Over the past week, we’ve all heard how Boston Celtics Get away from the negotiating table for once Brooklyn Networks Reply to Brad Stevens’ Original Show by Kevin Durant. And at one point or another, we’ve all tried to figure out who the “overtime player” could be, should Stevens return to the discussions in the coming weeks.
Rest assured, there is little or no chance that the extra man will be Robert Williams, as giving up Jaylen Brown, Marcus Smart and Time Lord is the quickest path to NBA purgatory – no matter who comes back in return.
This is where the name Grant Williams comes into the equation, as the improvements he’s made over the past twelve months make him a desirable addition to the trade package. However, there is a slight snag in that equation, which may work in Williams’ favour, assuming he would like to stay with the Celtics.
Grant Williams is entering the final year of his contract on the junior range, and he is eligible for an extension. Prior to his improved play last season, Boston could have paid him pennies on the dollar and kept the youngster ahead in the long run. But things are different now. That means the Celtics have a potential headache – a headache no other team wants to have before the start of the season.
Instead of expecting to pay a small fee to Williams over the next few years, he played the part in a reasonable contract, which could run anywhere from $8 million to $12 million a year without anyone knocking. Brad Stevens would definitely have a number in mind, and wouldn’t want to go over it, if at all at all possible.
But Williams holds some cards here. Tennessee Alum has the ability to decline an extension and test the free agency if he feels he can earn more in the open market, at which point Boston will need to dig into its checkbook.
Why on earth would Brooklyn, or any other potential business partner, want to suck up this kind of headache? Sure, Williams has proven himself in the post-season and was a major factor in how the Celtics defended (important) Kevin Durant, Giannis Antetokounmue and Pam Adebayo in the playoffs, but at the end of the day, you’re basically paying based on your one-year sample size.
I’ve said this all week, but Grant Williams has been trusted to switch to Kyrie and KD on the periphery – and limit those guys – talking a lot about his development since last season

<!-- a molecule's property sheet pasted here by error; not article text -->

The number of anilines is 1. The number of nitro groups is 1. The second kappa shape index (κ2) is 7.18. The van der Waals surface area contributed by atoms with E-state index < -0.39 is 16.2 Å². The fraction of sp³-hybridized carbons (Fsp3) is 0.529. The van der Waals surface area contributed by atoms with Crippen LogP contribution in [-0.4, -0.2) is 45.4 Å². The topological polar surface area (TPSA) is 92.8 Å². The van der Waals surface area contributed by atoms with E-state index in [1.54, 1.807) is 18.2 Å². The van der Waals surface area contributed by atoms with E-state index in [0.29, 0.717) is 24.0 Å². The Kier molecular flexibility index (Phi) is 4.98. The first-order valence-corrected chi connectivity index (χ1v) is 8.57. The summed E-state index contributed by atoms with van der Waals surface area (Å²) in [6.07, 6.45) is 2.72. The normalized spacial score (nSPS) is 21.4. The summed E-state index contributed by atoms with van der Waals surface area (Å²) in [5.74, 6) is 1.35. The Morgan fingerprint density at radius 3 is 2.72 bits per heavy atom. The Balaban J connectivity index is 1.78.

Adam Taylor (AdamTaylorNBA) April 24, 2022
Because prior to last season, she wasn’t getting that kind of production from the big group for a third year, and there were legitimate concerns about his ability to stay in the league beyond his rookie contract.
“I would say it’s 70/30 — the improvement aspect is 70, and I feel it was the amount of effort I put into making shots last summer, the defensive strength I grew with… that allowed me to play a role that was needed. And the opportunity presented itself,” Williams said while appearing on a recent episode of Duncan Robinson’s podcast.
Suddenly, despite his impressive season, Williams looks like someone you wouldn’t want any part of, at least, until his contract status is resolved.
The other side of the argument
Now, that doesn’t mean Boston won’t be willing to include him in a deal, because the same reason other teams are likely to turn their noses up at him is the same reason the Celtics are tempted to negotiate – you pass the issue on to someone else.
The last thing you want, as a opposing team, is to have a disgruntled player in the dressing room, who is feeling kind of out of the way because negotiations have stalled, or they are not happy with what was on offer. On top of that, Boston is already working on damage control, as Jaylen Brown couldn’t be happy trading the trade rumors for the umpteenth time.
So, if Brooklyn or any other potential business partner shows interest in Williams this summer, there is a very real chance that the front office will be tempted to wash their hands of a scenario that could quickly become problematic for them.
Restricted Free Agency
It’s worth noting that if Williams and the Celtics, or any other team, fail to agree to an extension, that doesn’t mean he can simply go out in the summer. Under that premise, Williams would enter restricted free agency, allowing Boston to match whatever offer came in for the versatile striker – but this could sometimes be detrimental to the team’s resilience.
The Phoenix Suns took that route with Deandre Ayton last season and ended up with a $133 million bid from the Indiana Pacers. Williams obviously won’t make that kind of money in the free-agent market – but teams will be looking to raise the price, even if it’s just to hand the Celtics going forward.
While the idea of entering a bidding war next summer is not likely to add much urgency to Stevens sitting at the negotiating table, it is certainly more reason to believe that all parties involved will want to reach an amicable agreement as soon as possible.
Assuming Williams is flexible on contractual terms, this problem does not become a factor, and he remains in Boston for the foreseeable future. The fact of the matter is that if the young striker can replicate and maintain the level of production we saw from him last season, he will be a vital part of what Ime Udoka and the Celtics are trying to do from a planning standpoint, while also being one of the top threats on the roster, if not in league.
Williams got the right to discuss a big payday, but that doesn’t mean the impending discussions won’t lead to a headache, but if we’re being honest, we all knew such a situation was on the horizon, and now it will. It is interesting to see how it is all done.